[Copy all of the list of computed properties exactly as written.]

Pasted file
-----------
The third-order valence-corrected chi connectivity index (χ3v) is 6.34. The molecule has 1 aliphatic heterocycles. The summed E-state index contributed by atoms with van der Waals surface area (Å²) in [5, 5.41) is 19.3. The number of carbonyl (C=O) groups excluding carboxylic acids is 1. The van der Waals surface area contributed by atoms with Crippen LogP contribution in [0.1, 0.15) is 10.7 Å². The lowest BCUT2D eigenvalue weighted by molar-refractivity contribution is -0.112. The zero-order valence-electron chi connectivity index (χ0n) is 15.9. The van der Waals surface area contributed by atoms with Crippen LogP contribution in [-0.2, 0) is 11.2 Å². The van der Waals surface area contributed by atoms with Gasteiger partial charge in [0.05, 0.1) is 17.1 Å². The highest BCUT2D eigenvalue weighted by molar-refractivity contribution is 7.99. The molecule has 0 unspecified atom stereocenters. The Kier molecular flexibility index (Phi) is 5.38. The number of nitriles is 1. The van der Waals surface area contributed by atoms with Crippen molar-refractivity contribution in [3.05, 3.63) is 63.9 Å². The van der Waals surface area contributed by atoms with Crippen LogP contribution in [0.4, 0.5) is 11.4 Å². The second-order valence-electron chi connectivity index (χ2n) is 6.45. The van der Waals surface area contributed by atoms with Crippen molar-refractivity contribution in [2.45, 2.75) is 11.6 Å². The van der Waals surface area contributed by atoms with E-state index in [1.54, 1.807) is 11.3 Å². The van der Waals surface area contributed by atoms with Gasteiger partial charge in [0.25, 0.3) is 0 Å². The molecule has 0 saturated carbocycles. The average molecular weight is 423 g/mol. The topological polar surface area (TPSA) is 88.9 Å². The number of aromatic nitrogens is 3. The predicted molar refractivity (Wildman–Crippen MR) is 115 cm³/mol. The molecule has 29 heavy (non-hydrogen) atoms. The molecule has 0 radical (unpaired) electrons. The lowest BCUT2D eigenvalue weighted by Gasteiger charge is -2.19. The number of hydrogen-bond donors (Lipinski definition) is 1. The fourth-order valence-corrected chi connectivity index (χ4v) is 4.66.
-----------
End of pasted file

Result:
The third-order valence-corrected chi connectivity index (χ3v) is 6.34. The molecule has 1 aliphatic heterocycles. The summed E-state index contributed by atoms with van der Waals surface area (Å²) in [5, 5.41) is 19.3. The number of carbonyl (C=O) groups excluding carboxylic acids is 1. The van der Waals surface area contributed by atoms with Crippen LogP contribution in [0.1, 0.15) is 10.7 Å². The lowest BCUT2D eigenvalue weighted by molar-refractivity contribution is -0.112. The zero-order valence-electron chi connectivity index (χ0n) is 15.9. The van der Waals surface area contributed by atoms with Crippen LogP contribution in [-0.2, 0) is 11.2 Å². The van der Waals surface area contributed by atoms with Gasteiger partial charge in [0.05, 0.1) is 17.1 Å². The highest BCUT2D eigenvalue weighted by molar-refractivity contribution is 7.99. The molecule has 0 unspecified atom stereocenters. The Kier molecular flexibility index (Phi) is 5.38. The number of nitriles is 1. The van der Waals surface area contributed by atoms with Crippen molar-refractivity contribution in [3.05, 3.63) is 63.9 Å². The van der Waals surface area contributed by atoms with Crippen LogP contribution in [0.4, 0.5) is 11.4 Å². The second-order valence-electron chi connectivity index (χ2n) is 6.45. The van der Waals surface area contributed by atoms with Crippen molar-refractivity contribution in [2.45, 2.75) is 11.6 Å². The van der Waals surface area contributed by atoms with E-state index in [1.54, 1.807) is 11.3 Å². The van der Waals surface area contributed by atoms with Gasteiger partial charge in [0.25, 0.3) is 0 Å². The molecule has 0 saturated carbocycles. The average molecular weight is 423 g/mol. The topological polar surface area (TPSA) is 88.9 Å². The number of aromatic nitrogens is 3. The predicted molar refractivity (Wildman–Crippen MR) is 115 cm³/mol. The molecule has 29 heavy (non-hydrogen) atoms. The molecule has 0 radical (unpaired) electrons. The lowest BCUT2D eigenvalue weighted by Gasteiger charge is -2.19. The number of hydrogen-bond donors (Lipinski definition) is 1. The fourth-order valence-corrected chi connectivity index (χ4v) is 4.66.